I spend most of my days working towards helping those that need it most. Those that know me will probably tell you that I joke more than I should, I laugh loudly and far too often due to not taking much serious, and I love seeing others smile. However, the thing that 99% of these people don't know is that I am not without my own demons. My dark days that find me lost on the couch or staring out the window of my office. It took months of a downward slope before I admitted I had things to work out. Like they say, admitting is the first step; regardless of the issue. I should have admitted it with my first panic attack at my niece's church during here Christmas Recital. The look of confusion on my families faces as I quickly jumped to my feet in the front row and headed for the door to escape still etched in my mind. The phone call to my best friend asking for help in understanding what the fuck was going on a memory that will forever be with me. The look of concern as I tried to apologize to my family for leaving but not being able to explain why. All of this due to a smeared handprint on the door at the back of the stage...
As we do, I just kept moving on. I started having issues with work due to lack of performance. I was losing the desire to do anything. Never in my life did I think that sending a simple email would be difficult. Then, on a trip to work with a buddy's organization helping innercity youth I got my first real slap in the face. A brother who I have respected more than almost all others since he came to my team in 2005 was the one to provide that slap. The slap came in the form of opening up to me and telling me about his issues in order to get me to do the same thing. It worked. I have been working towards getting back to the level I have come to expect from myself. The level that allows for me to do the things I was meant to do. The following story... nay, the following memory is part of that path. After weeks of contemplation, it came down to this memory at the root of it all. This isn't a story of heroic bravery. No. It's one of shame, pain, and reality.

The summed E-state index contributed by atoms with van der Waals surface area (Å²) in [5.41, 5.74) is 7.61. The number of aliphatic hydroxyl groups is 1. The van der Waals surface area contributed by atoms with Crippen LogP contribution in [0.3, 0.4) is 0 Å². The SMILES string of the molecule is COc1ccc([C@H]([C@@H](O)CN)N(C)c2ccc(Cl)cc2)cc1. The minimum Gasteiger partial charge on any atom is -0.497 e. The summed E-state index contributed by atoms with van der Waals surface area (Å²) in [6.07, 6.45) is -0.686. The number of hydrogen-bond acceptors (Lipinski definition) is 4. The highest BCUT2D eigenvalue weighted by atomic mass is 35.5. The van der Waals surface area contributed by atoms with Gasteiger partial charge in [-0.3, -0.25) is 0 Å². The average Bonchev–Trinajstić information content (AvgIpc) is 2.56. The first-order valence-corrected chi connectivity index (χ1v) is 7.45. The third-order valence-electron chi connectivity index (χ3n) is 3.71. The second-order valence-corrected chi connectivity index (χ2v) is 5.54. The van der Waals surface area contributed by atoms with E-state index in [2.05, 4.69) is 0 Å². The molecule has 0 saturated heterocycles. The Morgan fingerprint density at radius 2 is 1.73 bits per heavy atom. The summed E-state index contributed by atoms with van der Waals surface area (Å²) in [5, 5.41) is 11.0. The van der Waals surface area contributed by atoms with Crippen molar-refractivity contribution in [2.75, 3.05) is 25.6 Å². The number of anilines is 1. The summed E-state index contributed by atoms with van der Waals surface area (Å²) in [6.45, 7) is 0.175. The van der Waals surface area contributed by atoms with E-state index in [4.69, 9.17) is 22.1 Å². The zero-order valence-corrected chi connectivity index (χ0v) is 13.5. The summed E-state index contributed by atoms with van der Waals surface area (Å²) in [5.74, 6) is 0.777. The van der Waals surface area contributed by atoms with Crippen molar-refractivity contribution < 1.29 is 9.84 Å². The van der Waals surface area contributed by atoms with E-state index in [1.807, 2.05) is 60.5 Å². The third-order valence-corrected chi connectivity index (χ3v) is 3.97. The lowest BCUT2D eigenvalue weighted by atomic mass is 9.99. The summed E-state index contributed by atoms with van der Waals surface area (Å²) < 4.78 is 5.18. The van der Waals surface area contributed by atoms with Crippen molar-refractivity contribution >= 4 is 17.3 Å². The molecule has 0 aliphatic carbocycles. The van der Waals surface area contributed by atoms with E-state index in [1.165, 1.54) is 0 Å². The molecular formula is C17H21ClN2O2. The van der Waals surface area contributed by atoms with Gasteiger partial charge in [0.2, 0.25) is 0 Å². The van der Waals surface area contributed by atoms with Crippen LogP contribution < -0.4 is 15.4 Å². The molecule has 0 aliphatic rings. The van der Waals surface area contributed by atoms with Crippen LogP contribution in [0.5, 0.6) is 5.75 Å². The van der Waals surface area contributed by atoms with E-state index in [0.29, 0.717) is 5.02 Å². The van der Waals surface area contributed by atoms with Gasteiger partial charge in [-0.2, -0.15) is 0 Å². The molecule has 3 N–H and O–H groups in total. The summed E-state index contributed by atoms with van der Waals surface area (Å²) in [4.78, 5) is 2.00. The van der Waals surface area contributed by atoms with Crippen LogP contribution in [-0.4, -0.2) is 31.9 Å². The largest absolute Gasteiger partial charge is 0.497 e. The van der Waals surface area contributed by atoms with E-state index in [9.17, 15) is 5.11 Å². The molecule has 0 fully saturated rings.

It's a memory recalled.
It was Afghanistan, mid-2004. I was a 22 going on 23-year-old fresh out of the 'Q' course as one of the first 18X's. I had just returned to theatre after heading back to the states for a couple of weeks due to getting a 'Dear John' email. I had to get back to the US to start the paperwork for the upcoming divorce and make sure my affairs were in order. The week before coming back, our ODA was tasked with setting up a base near ShinKay while simultaneously conducting operations aimed at disrupting Taliban supply routes coming from Pakistan through the Maruf Valley. It was a massive task made even worse with the addition of one simple thing: The Dab Pass. This passage through the mountains separated Shinkay from the rest of the world that was Afghanistan. It was the only way in and out of the AO we were aiming to impact and the local fighters knew it. They knew it when they were fighting the Russians, and they knew it now. This one pass would make life in Shinkay minimalistic even by Afghan standards. It was a 6 to 8-hour trek, one way and that was without contact. A trek to a location so isolated by terrain that even when supplies did get flown out, it was just water. For a six week stint, we ate the exact same thing for breakfast, lunch, and dinner. Rice, beans, and potatoes. Every day. For every meal.